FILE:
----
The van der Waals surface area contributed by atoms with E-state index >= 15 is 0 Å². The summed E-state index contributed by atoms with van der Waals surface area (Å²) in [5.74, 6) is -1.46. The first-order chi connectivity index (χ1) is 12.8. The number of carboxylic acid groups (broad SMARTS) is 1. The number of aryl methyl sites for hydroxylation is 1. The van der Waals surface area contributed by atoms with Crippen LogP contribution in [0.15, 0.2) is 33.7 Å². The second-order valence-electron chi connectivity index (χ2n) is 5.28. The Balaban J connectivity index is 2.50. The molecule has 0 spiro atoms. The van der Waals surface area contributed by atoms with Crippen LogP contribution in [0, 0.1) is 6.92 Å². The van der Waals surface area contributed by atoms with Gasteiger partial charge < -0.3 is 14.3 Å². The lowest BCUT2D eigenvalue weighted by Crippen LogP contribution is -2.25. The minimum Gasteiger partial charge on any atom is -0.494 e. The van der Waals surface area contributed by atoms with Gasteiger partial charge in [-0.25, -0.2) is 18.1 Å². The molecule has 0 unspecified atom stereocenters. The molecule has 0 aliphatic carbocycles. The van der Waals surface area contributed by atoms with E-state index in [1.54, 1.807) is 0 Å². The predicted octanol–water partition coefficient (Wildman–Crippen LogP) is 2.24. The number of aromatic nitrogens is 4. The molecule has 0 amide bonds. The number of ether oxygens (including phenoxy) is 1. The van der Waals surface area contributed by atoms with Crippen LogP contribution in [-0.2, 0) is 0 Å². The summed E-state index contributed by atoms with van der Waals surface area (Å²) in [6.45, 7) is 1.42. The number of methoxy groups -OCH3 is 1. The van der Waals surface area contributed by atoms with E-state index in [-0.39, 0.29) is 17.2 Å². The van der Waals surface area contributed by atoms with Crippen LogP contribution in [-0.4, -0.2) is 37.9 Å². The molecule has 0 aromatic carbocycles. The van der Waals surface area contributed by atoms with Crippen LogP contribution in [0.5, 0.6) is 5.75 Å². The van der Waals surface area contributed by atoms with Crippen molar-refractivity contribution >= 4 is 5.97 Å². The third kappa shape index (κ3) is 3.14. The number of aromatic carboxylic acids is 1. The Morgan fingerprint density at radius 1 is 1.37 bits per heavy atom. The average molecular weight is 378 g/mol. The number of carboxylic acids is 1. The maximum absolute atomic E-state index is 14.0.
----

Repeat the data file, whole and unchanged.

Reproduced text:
The van der Waals surface area contributed by atoms with E-state index >= 15 is 0 Å². The summed E-state index contributed by atoms with van der Waals surface area (Å²) in [5.74, 6) is -1.46. The first-order chi connectivity index (χ1) is 12.8. The number of carboxylic acid groups (broad SMARTS) is 1. The number of aryl methyl sites for hydroxylation is 1. The van der Waals surface area contributed by atoms with Crippen LogP contribution in [0.15, 0.2) is 33.7 Å². The second-order valence-electron chi connectivity index (χ2n) is 5.28. The Balaban J connectivity index is 2.50. The molecule has 0 spiro atoms. The van der Waals surface area contributed by atoms with Crippen LogP contribution in [0, 0.1) is 6.92 Å². The van der Waals surface area contributed by atoms with Gasteiger partial charge < -0.3 is 14.3 Å². The lowest BCUT2D eigenvalue weighted by Crippen LogP contribution is -2.25. The minimum Gasteiger partial charge on any atom is -0.494 e. The van der Waals surface area contributed by atoms with Gasteiger partial charge in [-0.25, -0.2) is 18.1 Å². The molecule has 0 unspecified atom stereocenters. The molecule has 0 aliphatic carbocycles. The van der Waals surface area contributed by atoms with E-state index in [1.54, 1.807) is 0 Å². The predicted octanol–water partition coefficient (Wildman–Crippen LogP) is 2.24. The number of aromatic nitrogens is 4. The molecule has 0 amide bonds. The number of ether oxygens (including phenoxy) is 1. The van der Waals surface area contributed by atoms with Crippen LogP contribution in [-0.2, 0) is 0 Å². The summed E-state index contributed by atoms with van der Waals surface area (Å²) in [6.45, 7) is 1.42. The number of methoxy groups -OCH3 is 1. The van der Waals surface area contributed by atoms with E-state index in [-0.39, 0.29) is 17.2 Å². The van der Waals surface area contributed by atoms with Crippen LogP contribution in [-0.4, -0.2) is 37.9 Å². The molecule has 0 aromatic carbocycles. The van der Waals surface area contributed by atoms with Crippen LogP contribution in [0.5, 0.6) is 5.75 Å². The van der Waals surface area contributed by atoms with Crippen molar-refractivity contribution >= 4 is 5.97 Å². The third kappa shape index (κ3) is 3.14. The number of aromatic carboxylic acids is 1. The Morgan fingerprint density at radius 1 is 1.37 bits per heavy atom. The average molecular weight is 378 g/mol. The number of carboxylic acids is 1. The maximum absolute atomic E-state index is 14.0.